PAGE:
Romney failed miserably at his foreign policy debut

Updated
Republican presidential candidate Mitt Romney talks with foreign policy adviser Dan Senor (left) and his vice presidential running mate, Rep. Paul Ryan, R...
Republican presidential candidate Mitt Romney talks with foreign policy adviser Dan Senor (left) and his vice presidential running mate, Rep. Paul Ryan, R...
Evan Vucci/AP

Mitt Romney has in recent weeks unleashed a torrent of criticisms on the Obama administration, much of it focused on instability and looming dangers in the Middle East. At the same time, he touted his foreign policy bona fides from sea to shining sea.

As in the case of Libya, Romney demonstrated a penchant for getting ahead of the facts and thus effectively sullying any credibility he may have had to pose salient questions. In every instance, down to the syllable, Romney has been proven wrong—and often in sharp disagreement with himself.

So then, no one should be surprised by his rambling presentation Monday night on the debate stage in Florida. It is telling when campaign surrogates, including running mate Paul Ryan, refuse to claim victory.

Republicans are predictably (and rightfully) distressed about Romney’s performance. This third and final presidential debate presented a singular opportunity for the candidate to demonstrate an intimate understanding of the issues and articulate with clarity a well-reasoned vision for our leadership around the globe.

He failed. Miserably.

At times appearing pained, a bleary eyed Romney seemed incapable of effectively prosecuting the president’s foreign policy record. There are reasonable questions to be asked. Romney, however, seemed too caught up in the fantasy bubble machine to discern them. When pressed, he was unable to pinpoint meaningful policy differences. That is unless you count hurling epithets at our enemies over the White House fence.

The Romney Doctrine, if one indeed exists, seems largely comprised of chest thumping and bluster.

The former Massachusetts governor spent much of the evening rocked back on his heels, his blanket of arguments in tatters. Controlling the tone and tenor of the debate, President Obama seized every opportunity to belittle his opponent’s lack of national security experience. “When it comes to our foreign policy,” Obama said blithely. “You seem to want to import the foreign policies of the 1980s, just like the social policies of the 1950s and the economic policies of the 1920s.”

When Romney later chided Obama for an increasingly smaller naval fleet, the president responded with a lesson his opponent will never soon forget. Yes, the U.S. Navy fleet is smaller today that it was in 1917. And it should be.

“Well, governor, we also have fewer horses and bayonets,” the president said. “Because the nature of our military has changed.”

Obama went on to explain what an aircraft carrier was. I half expected him to draw Romney a diagram, complete with stick figures and clouds.

Social networks exploded with 105,767 tweets per minute. Republicans were quick to push back. The fact is our American military does still use bayonets and horses. The president said “fewer,” and he is right, of course. But that won’t matter to bubble dwellers.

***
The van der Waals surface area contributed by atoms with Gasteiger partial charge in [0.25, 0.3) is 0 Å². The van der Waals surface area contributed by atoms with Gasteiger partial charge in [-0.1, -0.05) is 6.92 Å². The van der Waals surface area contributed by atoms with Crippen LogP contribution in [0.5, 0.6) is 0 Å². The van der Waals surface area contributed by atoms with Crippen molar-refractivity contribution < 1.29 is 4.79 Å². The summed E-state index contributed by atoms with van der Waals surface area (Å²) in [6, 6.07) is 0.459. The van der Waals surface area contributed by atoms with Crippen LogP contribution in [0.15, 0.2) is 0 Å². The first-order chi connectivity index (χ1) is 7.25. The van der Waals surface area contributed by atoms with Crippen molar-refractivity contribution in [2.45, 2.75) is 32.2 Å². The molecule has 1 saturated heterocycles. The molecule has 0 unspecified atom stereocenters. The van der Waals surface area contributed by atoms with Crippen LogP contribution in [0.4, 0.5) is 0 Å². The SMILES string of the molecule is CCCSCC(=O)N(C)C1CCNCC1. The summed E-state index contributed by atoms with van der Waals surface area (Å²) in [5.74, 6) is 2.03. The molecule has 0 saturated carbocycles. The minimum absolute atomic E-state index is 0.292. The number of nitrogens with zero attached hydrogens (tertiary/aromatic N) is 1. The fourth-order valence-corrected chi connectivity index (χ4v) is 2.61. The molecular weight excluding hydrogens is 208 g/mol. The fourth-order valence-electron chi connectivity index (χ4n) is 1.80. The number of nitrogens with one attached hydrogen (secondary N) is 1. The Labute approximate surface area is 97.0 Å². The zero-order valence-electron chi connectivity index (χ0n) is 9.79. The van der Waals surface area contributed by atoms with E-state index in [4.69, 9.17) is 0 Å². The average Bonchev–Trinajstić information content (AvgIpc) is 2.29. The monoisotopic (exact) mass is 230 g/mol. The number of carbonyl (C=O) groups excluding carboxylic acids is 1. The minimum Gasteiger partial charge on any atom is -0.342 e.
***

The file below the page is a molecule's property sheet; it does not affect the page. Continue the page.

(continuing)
Our enemies and the landscapes on which we fight are different today. I am certain Romney does not believe we should have rolled up on Osama bin Laden in the USS Nimitz. In an age of increasing technological innovation, bigger budgets do not always equate to a better fight. It is important that our men and women have the right resources, the right tools to get the job done. Bill Clinton’s former Navy Secretary Richard Danzig praised Obama’s characterization of the military and added that the number of ships in the Navy actually shrank under President George W. Bush but have risen under Obama.

It did not seem to matter where Romney took his fight; the president was ready with a litany of facts. Like a scene out of 1993’s Dazed and Confused, Romney resorted to the well-worn “apology tour” attack. The problem is it never happened. “There was no apology tour,” the Washington Post fact checkers note.

But this is a knowable thing: Syria is not Iran’s “route to the sea” as Romney described. This was not a mere slip of the tongue. He has repeated the quip no less than five times, including during the GOP debate in Arizona last February. Iran has roughly 1,500 miles of access along the Persian Gulf and Gulf of Oman—leading directly to the Arabian Sea.

If he seems quick to redraw geographical boundaries, Romney displayed a brazen ability to re-write his own political history. It is as if he is carrying a spare bottle of spray tan in his breast pocket. msnbc host Rachel Maddow blasted Romney for what she called “soulless shape-shifting.”

After the first debate, Republicans wasted no time celebrating Romney’s perceived win. They called the president “arrogant,” “lazy,” and “petulant.” Romney campaign co-chair and bloviator-in-chief John Sununu perhaps said it best earlier this month: “When you’re not that bright, you can’t get better prepared.”

I wonder if he likes his crow pan fried, broiled, or steamed.

Romney failed miserably at his foreign policy debut

Updated